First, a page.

We booked a tour through our hotel (A Dong Hotel), the staff seemed very friendly, but the tour wasn’t quite what we were promised (the tale of our time in Vietnam frankly). We had been sold a dragon boat with guide for the day to take us to Thien Mu Pagoda and some royal tombs, all fees included. As soon as we got on the boat we were perfect prey for the woman who hopped on to sell us postcards, pictures and ornaments. We had to look at every single thing. Once she had sold us enough things she hopped off. Thien Mu Pagoda was impressive and set in lovely grounds, seeing the Buddhist monks chanting was a highlight of the day. Next stop – the Tomb of Tu Duc. We got off the boat and were told that we had to pay £1.50 each to get a motorbike to the tomb which was apparently too far to walk – 6.5kms – scam. We said we’d walk anyway and we took a nice stroll past other tombs, small settlements, paddy fields, scarecrows with conical hats on, butterflies – stopping now and then to ask the way. It definitely wasn’t 6.5km. Tu Duc’s tomb is a massive complex and really nice but unfortunately like so many other places in Vietnam it costs more to take a photo or some video than it does to get in so we haven’t got any pictures.
After that we decided not to go and visit the other tombs as they cost US$4 each to get in (not included in the tour) and we asked our ‘guide’ if he could
take us somewhere for lunch. He took us to what was probably the restaurant in his village. We had to climb a muddy slope to get there
and the floor was mud. They were obviously surprised to see us there – the grandmother of the house couldn’t stop staring and smiling at us.
We used the LP language section to ask for 2 noodles with vegatables and 1 with chicken but they all came out the same – noodles with
coriander and something which looked a bit like chicken roll! It was nice to see life on the Perfume River, many people lived on the banks of the river but a good
number live on the small boats which constantly cruise up and down the river.
We had a scary bus ride to Hoi An around the mountains on the coast. The scenery was beautiful but as Richard said sometimes we nearly were the scenery. We sat at the front of the bus and the driver never took his hand off the loud, piercing horn – headaches and sickness all round. LP recommends you need earplugs in Vietnam – they are absolutely right but we didn’t have any. The highlight of the trip was when we stopped for a break and a school boy of 11 named Tan came to practise his English on us. He was really good and only asked for a pen when he left us which is what most of the kids want, if they aren’t after money. Someone else was asking for coins which many people collect in Vietnam as they don’t have any – all notes right down to 100 dong (0.5pence).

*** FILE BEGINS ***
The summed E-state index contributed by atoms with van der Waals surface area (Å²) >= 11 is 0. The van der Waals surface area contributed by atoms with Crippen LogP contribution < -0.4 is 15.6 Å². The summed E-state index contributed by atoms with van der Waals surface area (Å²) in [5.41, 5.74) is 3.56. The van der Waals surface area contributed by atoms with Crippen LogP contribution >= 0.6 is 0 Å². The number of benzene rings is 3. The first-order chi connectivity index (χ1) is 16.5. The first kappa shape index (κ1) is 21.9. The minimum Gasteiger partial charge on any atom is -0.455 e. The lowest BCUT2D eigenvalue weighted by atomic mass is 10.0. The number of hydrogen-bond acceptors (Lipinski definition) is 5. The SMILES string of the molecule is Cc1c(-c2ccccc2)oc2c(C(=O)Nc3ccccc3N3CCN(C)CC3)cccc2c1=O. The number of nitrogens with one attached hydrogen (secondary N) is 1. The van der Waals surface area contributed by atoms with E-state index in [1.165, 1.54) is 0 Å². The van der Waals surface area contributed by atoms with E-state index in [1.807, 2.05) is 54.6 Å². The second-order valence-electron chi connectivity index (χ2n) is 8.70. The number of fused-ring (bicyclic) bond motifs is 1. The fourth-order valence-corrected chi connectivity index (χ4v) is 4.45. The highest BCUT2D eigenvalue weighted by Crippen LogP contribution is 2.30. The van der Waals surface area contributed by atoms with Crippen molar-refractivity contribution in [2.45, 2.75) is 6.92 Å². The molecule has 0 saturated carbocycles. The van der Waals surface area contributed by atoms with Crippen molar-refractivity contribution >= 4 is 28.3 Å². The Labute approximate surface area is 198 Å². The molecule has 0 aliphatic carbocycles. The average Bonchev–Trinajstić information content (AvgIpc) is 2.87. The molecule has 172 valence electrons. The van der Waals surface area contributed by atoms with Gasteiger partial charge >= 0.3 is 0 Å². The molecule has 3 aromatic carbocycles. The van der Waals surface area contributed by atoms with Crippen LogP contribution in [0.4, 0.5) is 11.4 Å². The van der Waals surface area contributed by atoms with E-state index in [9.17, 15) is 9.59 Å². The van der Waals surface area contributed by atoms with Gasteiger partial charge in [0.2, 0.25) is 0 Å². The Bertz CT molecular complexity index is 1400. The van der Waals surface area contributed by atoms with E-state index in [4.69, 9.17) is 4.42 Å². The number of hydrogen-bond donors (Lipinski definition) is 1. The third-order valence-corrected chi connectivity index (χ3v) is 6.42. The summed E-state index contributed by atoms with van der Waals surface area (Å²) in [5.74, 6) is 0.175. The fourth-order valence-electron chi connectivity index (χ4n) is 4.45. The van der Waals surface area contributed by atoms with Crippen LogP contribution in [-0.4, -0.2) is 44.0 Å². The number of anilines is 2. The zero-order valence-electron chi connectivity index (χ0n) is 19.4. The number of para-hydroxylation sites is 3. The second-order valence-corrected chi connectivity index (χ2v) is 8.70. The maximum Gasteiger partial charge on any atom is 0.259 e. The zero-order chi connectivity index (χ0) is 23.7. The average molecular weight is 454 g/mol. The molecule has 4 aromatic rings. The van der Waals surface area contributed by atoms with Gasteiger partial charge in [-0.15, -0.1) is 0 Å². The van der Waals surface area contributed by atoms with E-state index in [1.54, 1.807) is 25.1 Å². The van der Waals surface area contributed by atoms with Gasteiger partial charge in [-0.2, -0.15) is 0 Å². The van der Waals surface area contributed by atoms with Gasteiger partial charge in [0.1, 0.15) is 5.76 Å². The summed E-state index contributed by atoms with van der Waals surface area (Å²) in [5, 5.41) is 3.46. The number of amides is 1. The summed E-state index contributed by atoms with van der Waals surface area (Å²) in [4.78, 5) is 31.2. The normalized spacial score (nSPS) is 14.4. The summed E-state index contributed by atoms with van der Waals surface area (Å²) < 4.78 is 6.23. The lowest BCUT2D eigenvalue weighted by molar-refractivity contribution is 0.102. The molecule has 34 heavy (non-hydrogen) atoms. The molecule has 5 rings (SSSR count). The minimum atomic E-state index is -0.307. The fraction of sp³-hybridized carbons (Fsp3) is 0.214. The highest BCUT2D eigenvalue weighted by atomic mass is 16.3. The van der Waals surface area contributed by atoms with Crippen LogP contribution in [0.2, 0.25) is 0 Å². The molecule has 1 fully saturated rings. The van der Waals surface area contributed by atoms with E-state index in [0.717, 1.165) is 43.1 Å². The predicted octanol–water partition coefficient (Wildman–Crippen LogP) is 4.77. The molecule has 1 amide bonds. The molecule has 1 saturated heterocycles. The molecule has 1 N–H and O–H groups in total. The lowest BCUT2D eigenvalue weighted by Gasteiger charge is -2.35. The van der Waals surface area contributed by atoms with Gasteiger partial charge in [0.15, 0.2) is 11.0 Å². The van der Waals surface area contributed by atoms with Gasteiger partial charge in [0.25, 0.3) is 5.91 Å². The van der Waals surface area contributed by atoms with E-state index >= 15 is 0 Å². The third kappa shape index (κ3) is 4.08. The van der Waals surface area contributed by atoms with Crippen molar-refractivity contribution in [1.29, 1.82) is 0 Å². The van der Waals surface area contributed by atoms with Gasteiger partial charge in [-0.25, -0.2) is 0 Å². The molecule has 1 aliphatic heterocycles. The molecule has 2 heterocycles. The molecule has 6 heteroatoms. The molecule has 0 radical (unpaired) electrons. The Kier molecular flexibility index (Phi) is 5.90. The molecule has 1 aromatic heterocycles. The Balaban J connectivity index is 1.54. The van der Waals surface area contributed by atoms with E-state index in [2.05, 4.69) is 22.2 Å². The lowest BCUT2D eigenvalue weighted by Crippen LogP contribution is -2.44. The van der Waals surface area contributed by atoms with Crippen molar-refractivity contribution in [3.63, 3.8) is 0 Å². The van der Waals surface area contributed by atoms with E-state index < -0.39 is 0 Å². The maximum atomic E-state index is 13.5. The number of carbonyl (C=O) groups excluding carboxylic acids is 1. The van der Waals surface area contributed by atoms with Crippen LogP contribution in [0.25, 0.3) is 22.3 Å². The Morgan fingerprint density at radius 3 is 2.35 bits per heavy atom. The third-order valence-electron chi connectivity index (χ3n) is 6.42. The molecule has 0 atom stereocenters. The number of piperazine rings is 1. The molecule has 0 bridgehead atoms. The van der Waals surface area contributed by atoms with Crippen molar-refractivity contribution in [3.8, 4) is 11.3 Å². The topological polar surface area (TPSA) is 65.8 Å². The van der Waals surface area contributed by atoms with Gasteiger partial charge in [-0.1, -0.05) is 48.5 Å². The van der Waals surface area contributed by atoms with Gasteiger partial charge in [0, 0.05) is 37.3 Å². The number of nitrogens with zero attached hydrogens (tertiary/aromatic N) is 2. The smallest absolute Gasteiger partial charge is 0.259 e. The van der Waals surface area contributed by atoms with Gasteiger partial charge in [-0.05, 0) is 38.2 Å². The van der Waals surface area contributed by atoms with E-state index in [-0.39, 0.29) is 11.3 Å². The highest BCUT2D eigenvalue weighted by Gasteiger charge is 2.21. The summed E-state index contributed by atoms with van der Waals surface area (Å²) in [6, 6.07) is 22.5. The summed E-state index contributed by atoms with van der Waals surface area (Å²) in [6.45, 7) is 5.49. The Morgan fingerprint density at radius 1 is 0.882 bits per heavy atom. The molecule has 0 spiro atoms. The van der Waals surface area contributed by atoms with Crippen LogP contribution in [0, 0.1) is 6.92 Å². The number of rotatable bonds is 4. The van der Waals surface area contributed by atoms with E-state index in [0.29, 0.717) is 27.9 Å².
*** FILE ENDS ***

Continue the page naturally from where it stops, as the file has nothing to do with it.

In Hoi An we stayed at the Hai Yen Hotel which Louise and Simon had booked for us all – a nice hotel. Hoi An, along with Hanoi, is somewhere you could stay
for more than a couple of days. It has a really pretty harbour, chilled coffee shops and bars and not forgetting the great
tailors to get some new clothes made which will fit you perfectly.
We liked Treat’s Cafe for it’s happy hour (two vodka and tonics for 75pence) and atmosphere; Tam Tam Cafe for it’s great tuna
crepes and steaks, chill out area with books and pool table; Good Morning Vietnam for good Italian food and Hai’s Scout Cafe for lattes,
baguettes and cake.
We were lucky enough to be in Hoi An for the Full Moon Festival where, every month, they turn the lights off in the town at 7pm and have a party. The streets were lit with pretty lanterns in every colour and it was fun to sit in a bar in the dark. Families came out to enjoy the fun and games such as the ‘hit the pottery hung on a string’ game – a bit like pin the tail on the donkey where you are blindfolded and have to walk forward and try to break a bit of pottery hung in front of you with a stick. Well done Sue for managing to hit the pottery but not hard enough to break it and get the prize but Jacqui – you were a mile off!! Glad we’re on another continent otherwise we might be in trouble for that remark.
A day trip from Hoi An to see some Hindu temples of My Son, built by the Champa Kingdom between the 7th and 13th centuries. It wasn’t that great and even our guide said he thought it was the worst trip he went on!! High praise indeed.
Scam for Hoi An
We got our train tickets from a very nice helpful travel agent. When we got on the train we realised that he had charged £3.50 extra on the ticket price for each ticket. He shouldn’t have charged more than 60pence or so per ticket to cover the collection of the tickets from the train station but unfortunately we didn’t notice until we were on the train. He seemed so nice…
The 11 hour train journey took us to Nha Trang and we met Toni and Amanda in our six person hard sleeper cabin.